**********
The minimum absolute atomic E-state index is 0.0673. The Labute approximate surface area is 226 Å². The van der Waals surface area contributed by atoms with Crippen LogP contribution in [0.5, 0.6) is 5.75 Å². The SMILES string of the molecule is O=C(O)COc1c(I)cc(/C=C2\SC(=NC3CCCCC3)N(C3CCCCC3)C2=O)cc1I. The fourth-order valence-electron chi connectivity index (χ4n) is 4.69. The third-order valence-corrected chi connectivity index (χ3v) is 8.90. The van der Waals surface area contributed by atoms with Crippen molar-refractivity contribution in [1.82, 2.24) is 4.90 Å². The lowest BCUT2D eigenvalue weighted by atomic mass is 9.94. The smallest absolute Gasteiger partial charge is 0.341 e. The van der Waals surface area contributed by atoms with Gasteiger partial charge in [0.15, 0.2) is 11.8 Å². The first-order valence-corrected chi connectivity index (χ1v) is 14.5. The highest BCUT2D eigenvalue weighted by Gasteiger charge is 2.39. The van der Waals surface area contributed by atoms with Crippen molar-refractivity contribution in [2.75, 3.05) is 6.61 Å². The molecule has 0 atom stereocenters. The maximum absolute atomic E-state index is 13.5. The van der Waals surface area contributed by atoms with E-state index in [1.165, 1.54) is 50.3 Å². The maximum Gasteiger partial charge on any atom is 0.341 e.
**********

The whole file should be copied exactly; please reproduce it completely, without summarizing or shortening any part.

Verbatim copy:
The minimum absolute atomic E-state index is 0.0673. The Labute approximate surface area is 226 Å². The van der Waals surface area contributed by atoms with Crippen LogP contribution in [0.5, 0.6) is 5.75 Å². The SMILES string of the molecule is O=C(O)COc1c(I)cc(/C=C2\SC(=NC3CCCCC3)N(C3CCCCC3)C2=O)cc1I. The fourth-order valence-electron chi connectivity index (χ4n) is 4.69. The third-order valence-corrected chi connectivity index (χ3v) is 8.90. The van der Waals surface area contributed by atoms with Crippen molar-refractivity contribution in [1.82, 2.24) is 4.90 Å². The lowest BCUT2D eigenvalue weighted by atomic mass is 9.94. The smallest absolute Gasteiger partial charge is 0.341 e. The van der Waals surface area contributed by atoms with Gasteiger partial charge in [0.15, 0.2) is 11.8 Å². The first-order valence-corrected chi connectivity index (χ1v) is 14.5. The highest BCUT2D eigenvalue weighted by Gasteiger charge is 2.39. The van der Waals surface area contributed by atoms with Crippen molar-refractivity contribution in [2.75, 3.05) is 6.61 Å². The molecule has 0 atom stereocenters. The maximum absolute atomic E-state index is 13.5. The van der Waals surface area contributed by atoms with E-state index in [1.165, 1.54) is 50.3 Å². The maximum Gasteiger partial charge on any atom is 0.341 e.